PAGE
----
G/T identification is required for participation in all Vanguard programs, whether it is at a Vanguard Neighborhood (zoned) school or in a Vanguard Magnet school. In HISD, students can apply for identification as G/T as early as age 4, prior to entering kindergarten. All students who are identified as G/T, they maintain their eligibility through the end of twelfth grade. There are a variety of ways in which students are nominated for G/T eligibility. A student in any grade can be tested based on teacher recommendation, parent application, and/or self-nomination by the student. Additionally, there are testing times when all HISD students in Kindergarten or 5th grade are assessed to ensure program access to all children. Beginning in November 2008, the following tests will be used in identifying eligibility:

    • Entering Kindergarteners (individually administered): the Woodcock-Johnson III test of achievement (English)/Bateria III pruebas de habilidades aprovechamiento (Spanish) and the Wechsler Nonverbal Scale of Ability (English and Spanish)
    • All Students K-12:  Cognitive Abilities Test (CogAt) and the Iowa/Logramos Achievement Test

    Application Process/Timeline

    Students in all grades (or those new to the district) can apply for Vanguard services in the Neighborhood (zoned) school through the Vanguard (G/T) application. The application process for identification as G/T involves the following:

    • Parents get a Vanguard (G/T) application by calling 713-556-6954 or visitinghttps://www.houstonisd.org//Domain/8034
    • Parents collect required records from their child’s current school (see application for specifics).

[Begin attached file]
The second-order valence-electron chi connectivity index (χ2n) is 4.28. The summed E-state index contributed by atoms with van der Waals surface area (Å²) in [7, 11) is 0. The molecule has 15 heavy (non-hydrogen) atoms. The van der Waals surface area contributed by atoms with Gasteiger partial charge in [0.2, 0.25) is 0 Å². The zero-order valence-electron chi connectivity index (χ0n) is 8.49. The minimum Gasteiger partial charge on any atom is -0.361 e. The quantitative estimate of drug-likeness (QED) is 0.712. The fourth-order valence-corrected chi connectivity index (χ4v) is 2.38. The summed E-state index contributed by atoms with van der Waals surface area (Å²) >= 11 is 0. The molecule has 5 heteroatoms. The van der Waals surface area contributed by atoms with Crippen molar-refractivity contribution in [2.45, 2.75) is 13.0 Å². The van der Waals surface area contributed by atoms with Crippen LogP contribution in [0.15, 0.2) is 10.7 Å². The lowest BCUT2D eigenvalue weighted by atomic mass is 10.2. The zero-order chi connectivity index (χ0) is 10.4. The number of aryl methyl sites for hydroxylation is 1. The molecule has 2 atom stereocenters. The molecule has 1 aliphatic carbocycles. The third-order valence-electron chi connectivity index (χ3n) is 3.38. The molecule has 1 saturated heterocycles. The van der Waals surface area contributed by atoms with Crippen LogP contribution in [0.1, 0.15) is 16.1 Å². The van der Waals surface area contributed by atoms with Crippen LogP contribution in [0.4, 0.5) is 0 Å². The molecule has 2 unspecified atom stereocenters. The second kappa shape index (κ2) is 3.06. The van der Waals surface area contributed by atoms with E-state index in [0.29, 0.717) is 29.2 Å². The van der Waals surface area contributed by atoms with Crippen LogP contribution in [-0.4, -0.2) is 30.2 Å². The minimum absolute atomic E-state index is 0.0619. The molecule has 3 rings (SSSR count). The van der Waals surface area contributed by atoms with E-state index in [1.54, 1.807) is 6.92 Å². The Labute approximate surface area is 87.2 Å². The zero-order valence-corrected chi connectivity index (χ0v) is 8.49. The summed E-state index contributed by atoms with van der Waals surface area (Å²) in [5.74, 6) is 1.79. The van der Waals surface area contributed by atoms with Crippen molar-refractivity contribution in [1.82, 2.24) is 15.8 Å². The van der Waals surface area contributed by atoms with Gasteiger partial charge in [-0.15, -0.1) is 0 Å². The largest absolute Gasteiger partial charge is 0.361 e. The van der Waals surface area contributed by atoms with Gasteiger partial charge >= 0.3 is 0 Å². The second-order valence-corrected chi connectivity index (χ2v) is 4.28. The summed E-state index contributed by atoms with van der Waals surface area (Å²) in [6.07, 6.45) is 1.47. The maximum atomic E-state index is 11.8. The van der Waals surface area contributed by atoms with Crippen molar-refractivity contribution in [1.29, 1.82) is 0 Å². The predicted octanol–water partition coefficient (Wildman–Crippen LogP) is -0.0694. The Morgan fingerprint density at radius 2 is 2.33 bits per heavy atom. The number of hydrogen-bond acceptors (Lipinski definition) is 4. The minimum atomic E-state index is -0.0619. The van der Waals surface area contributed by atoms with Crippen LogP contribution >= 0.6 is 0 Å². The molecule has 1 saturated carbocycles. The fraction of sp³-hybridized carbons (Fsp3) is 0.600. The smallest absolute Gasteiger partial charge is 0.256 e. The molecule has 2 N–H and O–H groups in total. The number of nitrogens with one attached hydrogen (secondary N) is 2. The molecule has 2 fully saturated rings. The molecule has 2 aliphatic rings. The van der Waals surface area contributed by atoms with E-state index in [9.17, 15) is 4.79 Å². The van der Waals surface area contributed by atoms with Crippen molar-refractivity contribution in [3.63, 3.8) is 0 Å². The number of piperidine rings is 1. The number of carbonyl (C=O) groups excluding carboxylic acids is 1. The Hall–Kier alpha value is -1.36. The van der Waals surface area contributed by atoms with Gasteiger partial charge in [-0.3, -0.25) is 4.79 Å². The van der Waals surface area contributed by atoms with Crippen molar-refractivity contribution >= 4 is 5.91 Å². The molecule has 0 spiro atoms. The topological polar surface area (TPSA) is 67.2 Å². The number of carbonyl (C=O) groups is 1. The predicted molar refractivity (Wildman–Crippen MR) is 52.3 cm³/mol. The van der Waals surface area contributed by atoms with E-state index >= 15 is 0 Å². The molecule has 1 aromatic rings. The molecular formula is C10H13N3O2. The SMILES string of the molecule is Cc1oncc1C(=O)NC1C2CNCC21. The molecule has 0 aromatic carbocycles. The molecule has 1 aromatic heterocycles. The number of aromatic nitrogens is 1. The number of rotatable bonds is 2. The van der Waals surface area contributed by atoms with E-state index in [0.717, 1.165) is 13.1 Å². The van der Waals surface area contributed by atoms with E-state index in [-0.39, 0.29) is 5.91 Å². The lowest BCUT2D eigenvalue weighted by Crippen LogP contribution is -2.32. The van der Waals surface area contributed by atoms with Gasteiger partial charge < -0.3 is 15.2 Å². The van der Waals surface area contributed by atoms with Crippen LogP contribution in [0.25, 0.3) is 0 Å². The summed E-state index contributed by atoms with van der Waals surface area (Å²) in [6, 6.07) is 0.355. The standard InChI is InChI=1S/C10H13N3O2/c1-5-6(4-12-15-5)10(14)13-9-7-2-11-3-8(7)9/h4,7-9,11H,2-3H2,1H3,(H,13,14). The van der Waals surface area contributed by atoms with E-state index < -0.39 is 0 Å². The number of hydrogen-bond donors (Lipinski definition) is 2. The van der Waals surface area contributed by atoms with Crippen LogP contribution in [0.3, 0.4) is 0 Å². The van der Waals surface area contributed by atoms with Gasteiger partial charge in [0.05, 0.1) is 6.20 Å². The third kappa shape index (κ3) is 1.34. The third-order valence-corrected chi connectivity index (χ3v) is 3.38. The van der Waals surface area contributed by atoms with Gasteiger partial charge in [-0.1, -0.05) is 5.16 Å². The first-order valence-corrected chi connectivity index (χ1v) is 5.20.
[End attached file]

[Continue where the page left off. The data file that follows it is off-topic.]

• Parents submit the application form to their Neighborhood (zoned) school. G/T testing is scheduled if needed. Testing is conducted during the district established testing windows.
    • Students applying for acceptance to a Vanguard Magnet school can apply using the Vanguard Magnet application and following the Magnet timelines. Unlike the standard Magnet application, only one Vanguard Magnet application can be submitted, indicating only three school preferences. Acceptance into a Vanguard Magnet school is based on spaces available for non-zoned G/T students. If there are more qualified applicants than spaces, then all non-zoned G/T students are selected in a lottery.
    For additional questions, please email our GT Coordinator, Mrs. Spurlock, at magdalena.spurlock@houstonisd.org.
    2017 Kindergarten and 2nd Grade Kolter Expo
    Kindergarten  pic2 pic3

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  • Gifted and Talented Identification Process

    See this letter in Spanish and English from HISD for more information.
     pdf English   pdf Spanish

    Advanced Academics Website

    The Advanced Academics Department Website https://www.houstonisd.org//Domain/8034 contains general information about Vanguard (G/T) programs, the application process, the G/T Identification criteria and matrices, applications, and links to related Web sites.

    Kolter Elementary GT CoordinatorKathleen Crossett 


    The Texas Education Code, section 29.121. requires all schools to provide G/T services for eligible students. School districts are charged with establishing their own criteria for identifying G/T students, but must measure giftedness with both qualitative and quantitative measures.


    Identification as G/T is determined by points obtained on various criteria: achievement test, abilities test, grades, teacher recommendation, obstacles, and (in the case of the very young) parent recommendation. Points are entered into a G/T Identification Matrix, which can be viewed at  https://www.houstonisd.org//Domain/8034.